Educational toys are all the rage worldwide as parents begin to realise the importance of early cognitive stimulation. Dr Jean Piaget once said: “Play is a child’s work”. This poses the question – what tools will best equip your child in fulfilling the momentous task of understanding the world?
You are your child’s first teacher. Scary stuff, but there it is. That little being you created, he or she comes into this complex world without a clue. It is up to you to equip them as best you can on their journey to discovery. Living in an age where every single product comes marketed to the hilt| this is no easy task. Type the words “educational toys” into any internet browser and instead of in-depth reports on the correlation between play and motor function you get links to a myriad of toy stores. Sucks to be a consumer sometimes, doesn’t it? You simply can’t go about taking people, blogs or forum posts (or even this article) at their word any more – you have to check it out for yourself. The following should give you a good foundation in your quest for clarity.
As the promised world-wide recession continues to put pressure on consumer purse-strings, the educational toy category is one of a few surprising growth areas in an increasingly saturated toy industry. This can be ttributed to a new-found belief that parents need to supplement school-based learning, especially with regards to an ever-evolving job marketplace. Marketing teams pounce on this kind of development and hence you now find every purveyor of kids’ toys parading the ‘educational benefits’ of their products.
The simple truth is that whether your child plays with illuminated Rubix cubes, small purple elephants, canisters of holy water or pieces of string, they will always learn. All experiences develop the brain. Many years of research have shown that experience creates neural pathways in the brain. Specific types of experiences stimulate various areas of the brain, which in turn corresponds to both physical and mental skills. Thus, you have to decide what specific set of skills you want to develop before you set out to go shopping for kids’ or baby toys.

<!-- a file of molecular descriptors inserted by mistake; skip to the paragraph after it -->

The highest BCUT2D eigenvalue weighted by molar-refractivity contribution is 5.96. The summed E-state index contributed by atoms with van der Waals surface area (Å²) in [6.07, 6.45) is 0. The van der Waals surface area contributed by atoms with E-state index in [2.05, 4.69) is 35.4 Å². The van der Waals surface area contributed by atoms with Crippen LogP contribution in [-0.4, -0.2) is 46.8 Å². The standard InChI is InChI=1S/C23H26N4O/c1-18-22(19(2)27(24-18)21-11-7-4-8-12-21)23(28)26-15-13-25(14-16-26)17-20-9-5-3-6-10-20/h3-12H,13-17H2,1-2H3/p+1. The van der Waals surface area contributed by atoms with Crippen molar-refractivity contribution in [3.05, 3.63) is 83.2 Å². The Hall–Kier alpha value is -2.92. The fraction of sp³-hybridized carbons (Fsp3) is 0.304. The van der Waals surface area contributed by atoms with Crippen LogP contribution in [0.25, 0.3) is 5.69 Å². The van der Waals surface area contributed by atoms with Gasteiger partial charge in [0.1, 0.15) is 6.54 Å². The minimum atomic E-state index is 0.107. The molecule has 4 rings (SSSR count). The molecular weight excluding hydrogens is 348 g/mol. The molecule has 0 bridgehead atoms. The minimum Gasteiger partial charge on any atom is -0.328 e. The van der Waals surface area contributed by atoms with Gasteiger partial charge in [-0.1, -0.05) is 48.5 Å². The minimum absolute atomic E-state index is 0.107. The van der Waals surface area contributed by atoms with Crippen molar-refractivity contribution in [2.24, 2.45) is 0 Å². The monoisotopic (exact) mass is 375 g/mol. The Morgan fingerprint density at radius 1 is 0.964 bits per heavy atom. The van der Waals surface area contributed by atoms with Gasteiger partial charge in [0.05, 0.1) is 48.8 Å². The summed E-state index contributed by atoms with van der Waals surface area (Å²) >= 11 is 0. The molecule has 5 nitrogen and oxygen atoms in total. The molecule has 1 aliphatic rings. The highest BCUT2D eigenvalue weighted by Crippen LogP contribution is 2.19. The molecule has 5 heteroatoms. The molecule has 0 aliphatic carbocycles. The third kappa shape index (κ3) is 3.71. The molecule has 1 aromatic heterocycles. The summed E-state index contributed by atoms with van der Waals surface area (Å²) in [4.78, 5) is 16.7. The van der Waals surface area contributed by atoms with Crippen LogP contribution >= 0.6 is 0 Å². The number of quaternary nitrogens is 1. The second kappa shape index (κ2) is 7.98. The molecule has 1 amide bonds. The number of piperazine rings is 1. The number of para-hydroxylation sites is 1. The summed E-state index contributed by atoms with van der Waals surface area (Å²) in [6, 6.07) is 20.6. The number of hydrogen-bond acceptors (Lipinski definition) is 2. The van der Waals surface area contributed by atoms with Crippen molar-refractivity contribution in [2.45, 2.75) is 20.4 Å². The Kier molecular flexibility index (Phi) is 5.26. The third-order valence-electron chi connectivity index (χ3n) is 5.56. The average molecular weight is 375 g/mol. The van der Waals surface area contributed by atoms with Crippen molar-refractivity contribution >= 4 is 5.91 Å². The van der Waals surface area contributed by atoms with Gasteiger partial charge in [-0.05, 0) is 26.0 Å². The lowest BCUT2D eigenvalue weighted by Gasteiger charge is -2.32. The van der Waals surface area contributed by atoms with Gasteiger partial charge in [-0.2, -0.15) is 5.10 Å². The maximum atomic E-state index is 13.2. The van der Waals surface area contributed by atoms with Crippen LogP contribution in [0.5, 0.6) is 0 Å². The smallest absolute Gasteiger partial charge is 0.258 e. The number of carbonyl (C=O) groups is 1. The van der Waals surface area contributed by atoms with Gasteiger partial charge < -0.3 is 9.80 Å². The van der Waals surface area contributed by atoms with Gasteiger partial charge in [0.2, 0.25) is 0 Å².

During your child’s first developmental stage (from birth to 18 months), they take part in their own learning without any real understanding of what is happening. The type of play they engage in at this stage is called ‘sensorimotor play’ and at first involves mainly early reflexes, which then evolves into intentional action. A baby is interested in watching, tasting and touching everything in the strange and wonderful world around him/her. Thus, their first playthings are the senses. At this stage of development it is important to remember that your child has very limited vision, so invest in toys that are brightly coloured, vary in texture and makes high, tinkly sounds.
From eighteen months onward, your child begins to separate themselves from the the world around them. This is the time to give them lots of opportunity to play, experiment, talk, and enjoy their surroundings. Toddlers are mainly interested in getting around, using their exciting new bodies to learn interesting things. Objects from the ‘real’ world excite them most. Playing with pots, pans, telephones, umbrellas and gardening tools (or their toy equivalent) gives toddlers a sense of accomplishment because they are allowed to use the things grown-ups do.
It is at about the age of three to four that children develop an interest in constructive play. Children at the constructive level manipulate objects and materials in their world to achieve a planned end product, such as a chalk picture, a block tower, or a sand mountain. They enjoy drawing, building with blocks, digging in the sand, and so forth. As children become skilled in manipulating objects and materials in their environment, they also become more skilled in expressing thoughts, ideas, and concepts.
By the age of five, children become interested in structured games that have rules and, at times, have two or more sides. Games with rule play are paramount during the middle childhood years, a time when children’s thought patterns become more logical. It is at this level of play that children begin to realize that activities such as Red Rover, Simon Says, and card games will not work unless everyone follows the same set of rules.
These developmental phases are not set in stone, sometimes they may even overlap. Every child is unique and special. Additionally, if you, as a parent then take the time to observe their actions and development closely it will be easy to anticipate their needs. So, instead of taking a bunch of advertising executives and parenting books at their word, why not trust yourself and your knowledge of your child the next time you go into a toy shop in search of educational toys?